Lying in a hospital bed, four months pregnant, Emily Morris felt only terror. She had caught a urinary tract infection and it was resistant to common antibiotics. Doctors needed to treat it as it could harm the baby, but the only drugs that could work hadn’t been tested on pregnant women before; the risks were unknown. Overwhelmed, Emily and her husband were asked to make a decision. A few hours later, gripping each other’s arms, they decided she should be given the drugs.
In Emily’s case, the medicine worked and her son Emerson was born healthy. But rising antibiotic resistance means people are now suffering infections for which there is no cure. Doctors have long warned that decades of reliance on these drugs will lead to a ‘post-antibiotic era’– a return to time where a scratch could kill and common operations are too risky.
It sounds like hyperbole – but this is already a reality in the UK. In the last four years 25 patients have suffered infections immune to all the antibiotics Public Health England tests for in its central lab, the Bureau of Investigative Journalism has discovered.
Some of these deaths were caused by one of the world's most deadly superbugs - a group of bacteria known as carbapenem-resistant enterobacteriaceae (CRE). While CRE cases are rare, reports are rising, and infection control doctors are worried.
CRE can live harmlessly in the human gut but if they get into the wrong place, like the urinary tract or a wound, they can cause infections. They have evolved to become immune to most classes of antibiotics – so if someone does become infected, there are only a few drugs that can work. If CRE bacteria get into the bloodstream, studies show between 40% and 50% of people die.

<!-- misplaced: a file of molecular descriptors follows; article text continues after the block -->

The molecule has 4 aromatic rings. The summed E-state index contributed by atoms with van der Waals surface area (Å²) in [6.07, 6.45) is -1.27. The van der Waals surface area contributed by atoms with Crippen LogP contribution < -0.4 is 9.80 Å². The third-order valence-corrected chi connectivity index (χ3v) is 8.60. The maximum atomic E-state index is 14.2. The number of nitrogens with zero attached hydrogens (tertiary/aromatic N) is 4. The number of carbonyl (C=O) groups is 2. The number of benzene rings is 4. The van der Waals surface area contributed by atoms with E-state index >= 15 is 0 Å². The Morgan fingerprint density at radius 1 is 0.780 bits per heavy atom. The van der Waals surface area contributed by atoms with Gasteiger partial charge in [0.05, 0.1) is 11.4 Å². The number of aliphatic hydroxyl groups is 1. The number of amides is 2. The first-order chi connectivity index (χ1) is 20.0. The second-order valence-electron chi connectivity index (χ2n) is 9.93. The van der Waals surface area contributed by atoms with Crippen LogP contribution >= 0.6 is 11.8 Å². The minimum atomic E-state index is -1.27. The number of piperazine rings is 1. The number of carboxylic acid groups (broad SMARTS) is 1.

These bugs are causing huge problems in India, certain parts of Asia, the middle east and some countries in southern Europe. Until recently, most infections were seen in people who had travelled abroad; had family members who had; or had been in a foreign hospital. The boom in cheap cosmetic surgery in India was blamed for a spate of infections in Britain.
Now, doctors are finding people who have never boarded a plane are carrying the bug. There have already been outbreaks in Manchester, London, Liverpool, Leeds, Edinburgh, Birmingham, Nottingham, Belfast, Dublin and Limerick among other areas. Patients found with CRE have to be treated in side rooms in hospital so the bacteria does not spread and harm other vulnerable patients. But in many of Britain’s Victorian-built hospitals, single rooms are in sparse supply. Deaths from CRE aren’t centrally recorded by the government - but it is thought hundreds have already died.
Across the country, doctors are being forced to reach for older, more toxic drugs to treat these infections. Doses of a drug called colistin – known as the ‘last hope’ antibiotic as it is one of few treatment options still effective against CRE infections - rose dramatically in English hospitals between 2014 and 2015, the Bureau has revealed. Colistin was first introduced in the 1950s but taken off the shelves soon after as it can harm the kidneys and nervous system in high doses. It has been reintroduced in recent years after infections became immune to standard treatment.
However the more we use colistin the more bacteria develop resistance to it. It’s only a matter of time before it stops working too, leaving doctors’ arsenals near-empty when it comes to the most dangerous superbug infections.
Due to a kidney problem, Emily Morris suffers repeat urinary tract infections and has to be hospitalised most months. Her son Emerson comes to visit her, understanding his mummy is ill. If she catches a superbug infection, she can still be given intravenous antibiotics to stem it. But she worries about her son. By the time he is an adult, if he gets ill, there may be no drugs left that work.
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